Joel Torre coming soon in 3D
In the last two years, Joel Torre has appeared in at least four international productions—making him one of the busiest local thespians in the global arena.
Apart from American John Sayles’ “Amigo,” which he also coproduced, Torre is in French Dominique Farrugia’s “Le Marquis” and British Terrence Daw’s “Surviving Evil.” He also played a small but pivotal part in Michael Gleissner’s “Deep Gold,” produced by Big Foot, the Hollywood entertainment company that set up a studio and film school in Cebu.
Torre recalls that he was awed by the Big Foot facilities in Cebu. “They have high-tech editing suites and a huge soundstage. It’s like working abroad.” Big Foot plans to release “Deep Gold” in 2D and 3D digital cinemas on August 31. “It’ll be my first 3D movie,” says the screen veteran who made his debut in Peque Gallaga’s “Oro, Plata, Mata” in 1982.
The film can be best appreciated in 3D theaters, Torre explains, because it “showcases the country’s diverse marine life in several underwater scenes.”
Torre went scuba-diving for his role as an adventurer. “I’ve been diving for fun since 1987,” he says. “I dove 30 feet in my scenes that were shot off Cebu.”
Other key underwater scenes in “Deep Gold,” which top-bills Vietnamese supermodel Bebe Pham and AXN host Jaymee Ong, were filmed in the waters off Palawan. “We’ve only scratched the surface in terms of developing the tourism potential of our seas,” Torre notes. “With this film, the world will see how beautiful the Philippines is.”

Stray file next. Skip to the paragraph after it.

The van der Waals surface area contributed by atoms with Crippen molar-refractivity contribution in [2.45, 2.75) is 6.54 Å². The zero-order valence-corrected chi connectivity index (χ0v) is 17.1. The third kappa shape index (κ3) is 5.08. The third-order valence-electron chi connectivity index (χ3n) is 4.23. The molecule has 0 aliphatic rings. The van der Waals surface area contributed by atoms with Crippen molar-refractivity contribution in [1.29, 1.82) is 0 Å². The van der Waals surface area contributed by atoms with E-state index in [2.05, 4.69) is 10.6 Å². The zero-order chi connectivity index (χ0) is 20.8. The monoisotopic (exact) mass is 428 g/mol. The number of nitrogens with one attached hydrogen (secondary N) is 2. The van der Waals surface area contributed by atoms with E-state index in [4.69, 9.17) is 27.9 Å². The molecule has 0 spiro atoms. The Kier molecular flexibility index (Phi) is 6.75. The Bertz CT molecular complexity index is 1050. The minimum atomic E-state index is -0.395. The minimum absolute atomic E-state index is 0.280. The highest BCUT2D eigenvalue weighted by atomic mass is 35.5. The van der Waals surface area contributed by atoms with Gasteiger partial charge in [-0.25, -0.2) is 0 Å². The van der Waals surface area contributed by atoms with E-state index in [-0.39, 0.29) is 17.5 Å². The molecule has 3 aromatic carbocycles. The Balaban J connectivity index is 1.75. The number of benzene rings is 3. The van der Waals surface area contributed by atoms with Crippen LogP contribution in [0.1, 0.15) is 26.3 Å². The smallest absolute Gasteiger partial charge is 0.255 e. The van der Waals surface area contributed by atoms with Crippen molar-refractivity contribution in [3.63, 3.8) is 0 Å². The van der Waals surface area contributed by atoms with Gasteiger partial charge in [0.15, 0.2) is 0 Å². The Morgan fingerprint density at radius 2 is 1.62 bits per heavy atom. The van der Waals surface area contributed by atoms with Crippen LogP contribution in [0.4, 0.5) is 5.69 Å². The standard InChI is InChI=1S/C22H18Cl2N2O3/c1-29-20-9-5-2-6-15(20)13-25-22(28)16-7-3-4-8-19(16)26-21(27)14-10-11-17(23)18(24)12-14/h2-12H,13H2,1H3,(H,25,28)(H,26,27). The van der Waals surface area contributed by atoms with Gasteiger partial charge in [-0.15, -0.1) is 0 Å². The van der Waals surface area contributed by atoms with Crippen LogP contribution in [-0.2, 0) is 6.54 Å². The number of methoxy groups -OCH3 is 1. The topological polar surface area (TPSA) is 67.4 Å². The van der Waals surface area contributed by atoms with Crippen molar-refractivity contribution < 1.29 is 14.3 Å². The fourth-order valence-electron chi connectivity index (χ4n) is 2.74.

On the set, he relates, Gleissner was like a kid in a candy store. “He just enjoyed himself and we all had fun.”
It was a very valuable lesson for Torre as an actor. He clarifies, “Working in international productions, I tend to put too much pressure on myself, wanting to prove myself. But I’ve realized that I should take it easy. By being relaxed, one can achieve acting that’s effortless and natural.”
That was precisely what film reviewers praised in his work in “Amigo,” for which he was nominated best actor by the local critics’ group at this year’s Urian. “I’m elated by the good reviews,” Torre admits.
Another goose-bump moment, Torre recalls, was when “Amigo” premiered at the San Sebastian Film Festival in Spain last year. “We went down a grand, winding staircase and were met by a clapping, cheering audience at the foot of the stairs.”
Torre will fly to the United States on August 19 for “Amigo” runs in New York, Seattle, San Francisco, Los Angeles and Honolulu.
He says he was “discovered” by the British team of “Surviving Evil” through one of his TV soap operas. “That’s why I take my work in soaps seriously. Who knows who’s watching?” (He is currently cast in ABS-CBN’s “100 Days to Heaven.”)
In terms of talent, Filipino actors and film technicians can stand alongside the world’s best, says Torre. He just wishes that the organized, 12-hour shooting days in foreign productions will be applied locally. “I know it’s a matter of economics, but my dream is that, before I retire, local actors would be enjoying more systematic working conditions here—not only for health reasons, but for creative reasons as well.”
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